Flooded Farm
Soil Compaction

and How to Avoid it (Part 1)

For most farmers soil health is a constant concern. So many factors can affect your crops, but none more so than the ground in which they grow. Things like climate we can do very little about, however, soil compaction is both foreseeable and mostly avoidable. When your fields are flooded or overly saturated you need a plan. Knowing how to protect both your current harvest and the harvests for years to come is paramount.

So, what is soil compaction? Soil compaction is what occurs when the soil is pressed or crushed down which destroys its porous structure. The pores transport air and water to root systems, which allows for growth. Soil compaction can negatively impact crop yield making it harder for roots to spread and depriving plants of nutrients and water.

Avoiding soil compaction starts with water. Flooding happens to nearly everyone, having adequate drainage is the first step in avoiding compaction. Call our team today to make sure your fields are adequately protected. Unfortunately, when the water is already on your field installing drainage won’t help till it’s gone again.

First thing’s first, don’t drive on saturated soil. Wait for your fields to dry enough to support your combine. The weight of your equipment is the biggest obstacle for preventing soil compaction. If the soil is too sodden harvest efforts will be in vain. Even after the soil dries enough to support the combine don’t forget to factor in the weight of the crops as you fill the combine or grain bin. So do not use any grain bin extensions and make sure you do not overfill the combine. This will take some forethought to pull off because it requires more frequent emptying. The last thing you want to do is turn around in the middle of your field with a heavy combine and/or bin. Be efficient and try to remain on the same paths you’ve already driven on.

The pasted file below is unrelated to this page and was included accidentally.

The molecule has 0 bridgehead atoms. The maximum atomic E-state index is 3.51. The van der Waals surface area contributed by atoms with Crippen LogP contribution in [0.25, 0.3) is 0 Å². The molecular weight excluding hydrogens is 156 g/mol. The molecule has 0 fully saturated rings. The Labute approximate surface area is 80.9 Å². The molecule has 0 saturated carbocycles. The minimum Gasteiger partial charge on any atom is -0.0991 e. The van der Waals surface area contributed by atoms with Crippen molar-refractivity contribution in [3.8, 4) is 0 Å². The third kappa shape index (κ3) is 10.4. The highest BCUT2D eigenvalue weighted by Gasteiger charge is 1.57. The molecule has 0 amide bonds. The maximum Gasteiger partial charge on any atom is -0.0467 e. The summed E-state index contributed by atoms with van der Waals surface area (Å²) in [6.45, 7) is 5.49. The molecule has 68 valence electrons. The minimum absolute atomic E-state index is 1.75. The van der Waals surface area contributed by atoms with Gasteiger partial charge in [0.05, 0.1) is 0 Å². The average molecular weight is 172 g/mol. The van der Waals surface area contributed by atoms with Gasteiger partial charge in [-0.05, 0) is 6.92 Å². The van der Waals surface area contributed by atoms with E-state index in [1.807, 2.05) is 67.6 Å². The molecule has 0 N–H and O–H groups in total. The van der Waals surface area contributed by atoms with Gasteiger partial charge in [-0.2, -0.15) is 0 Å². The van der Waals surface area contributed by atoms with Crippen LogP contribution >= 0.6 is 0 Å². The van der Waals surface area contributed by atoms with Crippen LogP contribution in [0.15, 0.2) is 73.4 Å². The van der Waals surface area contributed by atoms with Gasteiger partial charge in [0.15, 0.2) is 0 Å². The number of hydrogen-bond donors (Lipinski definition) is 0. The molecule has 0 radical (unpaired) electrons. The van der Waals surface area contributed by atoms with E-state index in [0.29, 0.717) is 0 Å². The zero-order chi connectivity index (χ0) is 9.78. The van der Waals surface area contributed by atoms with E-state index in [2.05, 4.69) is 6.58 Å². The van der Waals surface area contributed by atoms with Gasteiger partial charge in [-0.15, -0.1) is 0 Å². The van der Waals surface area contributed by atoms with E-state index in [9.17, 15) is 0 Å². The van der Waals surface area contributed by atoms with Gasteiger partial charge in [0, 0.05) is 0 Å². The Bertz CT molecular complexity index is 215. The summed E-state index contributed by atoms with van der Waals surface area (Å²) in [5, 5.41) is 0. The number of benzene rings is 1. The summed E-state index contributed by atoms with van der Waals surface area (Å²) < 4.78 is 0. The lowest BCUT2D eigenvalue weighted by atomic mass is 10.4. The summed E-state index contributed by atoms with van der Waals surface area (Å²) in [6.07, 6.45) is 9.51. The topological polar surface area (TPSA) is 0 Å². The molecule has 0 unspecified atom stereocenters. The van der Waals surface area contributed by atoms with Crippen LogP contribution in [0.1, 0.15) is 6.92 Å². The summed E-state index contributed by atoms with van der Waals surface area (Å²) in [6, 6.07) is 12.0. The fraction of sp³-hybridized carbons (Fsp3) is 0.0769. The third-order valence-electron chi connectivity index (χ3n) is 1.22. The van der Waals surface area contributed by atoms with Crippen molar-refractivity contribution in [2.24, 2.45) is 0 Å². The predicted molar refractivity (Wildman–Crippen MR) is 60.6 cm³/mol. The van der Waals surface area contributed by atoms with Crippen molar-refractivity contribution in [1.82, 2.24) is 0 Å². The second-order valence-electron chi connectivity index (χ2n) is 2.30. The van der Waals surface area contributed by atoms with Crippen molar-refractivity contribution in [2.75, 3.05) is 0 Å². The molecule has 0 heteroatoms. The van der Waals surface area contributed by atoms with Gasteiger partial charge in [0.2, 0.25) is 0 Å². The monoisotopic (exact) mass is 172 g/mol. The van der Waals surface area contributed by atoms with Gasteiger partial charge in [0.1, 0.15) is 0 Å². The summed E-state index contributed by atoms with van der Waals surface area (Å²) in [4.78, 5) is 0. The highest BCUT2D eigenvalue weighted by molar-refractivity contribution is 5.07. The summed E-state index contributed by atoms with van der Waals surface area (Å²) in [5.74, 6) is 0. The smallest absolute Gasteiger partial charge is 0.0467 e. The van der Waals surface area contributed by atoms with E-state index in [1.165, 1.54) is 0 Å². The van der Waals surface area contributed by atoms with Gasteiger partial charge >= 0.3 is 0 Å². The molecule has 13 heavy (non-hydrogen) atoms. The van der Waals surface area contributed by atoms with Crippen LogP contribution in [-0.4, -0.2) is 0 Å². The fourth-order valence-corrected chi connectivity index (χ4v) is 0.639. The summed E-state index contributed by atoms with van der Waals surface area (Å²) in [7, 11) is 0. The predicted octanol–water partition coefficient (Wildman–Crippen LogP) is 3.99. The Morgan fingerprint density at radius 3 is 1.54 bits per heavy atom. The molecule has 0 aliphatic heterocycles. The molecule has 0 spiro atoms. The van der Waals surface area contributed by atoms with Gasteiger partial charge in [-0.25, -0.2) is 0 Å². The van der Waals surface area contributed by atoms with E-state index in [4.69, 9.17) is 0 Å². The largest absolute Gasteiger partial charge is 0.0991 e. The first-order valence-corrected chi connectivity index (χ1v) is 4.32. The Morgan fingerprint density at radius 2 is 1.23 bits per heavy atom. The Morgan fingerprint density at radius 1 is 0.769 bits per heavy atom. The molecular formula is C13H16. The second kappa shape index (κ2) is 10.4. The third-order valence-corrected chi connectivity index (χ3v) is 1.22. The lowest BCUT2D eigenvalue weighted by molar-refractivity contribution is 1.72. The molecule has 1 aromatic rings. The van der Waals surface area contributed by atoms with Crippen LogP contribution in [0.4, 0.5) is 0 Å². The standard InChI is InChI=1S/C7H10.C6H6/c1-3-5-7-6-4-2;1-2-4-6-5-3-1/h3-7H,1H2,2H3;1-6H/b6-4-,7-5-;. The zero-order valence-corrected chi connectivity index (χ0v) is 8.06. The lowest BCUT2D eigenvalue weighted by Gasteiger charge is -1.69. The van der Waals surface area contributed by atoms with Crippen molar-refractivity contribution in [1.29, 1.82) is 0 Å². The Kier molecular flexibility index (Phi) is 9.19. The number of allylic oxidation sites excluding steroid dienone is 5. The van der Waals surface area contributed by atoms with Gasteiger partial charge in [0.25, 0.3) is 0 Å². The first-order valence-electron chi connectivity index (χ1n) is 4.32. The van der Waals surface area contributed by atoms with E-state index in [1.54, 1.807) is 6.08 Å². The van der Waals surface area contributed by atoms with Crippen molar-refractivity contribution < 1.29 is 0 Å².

Second, keep trucks off the field, when it’s time to unload, always try to unload along the edge of the fields. Take note of the tires you use on your machinery as well. We recommend extra wide tires with lower inflation. This increases the surface area of the tires meaning weight is disturbed over a larger area reducing the unavoidable compaction done by harvesting.

Stay tuned for part 2, we will talk more about proper equipment use on sodden fields and some other methods to reduce compaction and keep your yield high.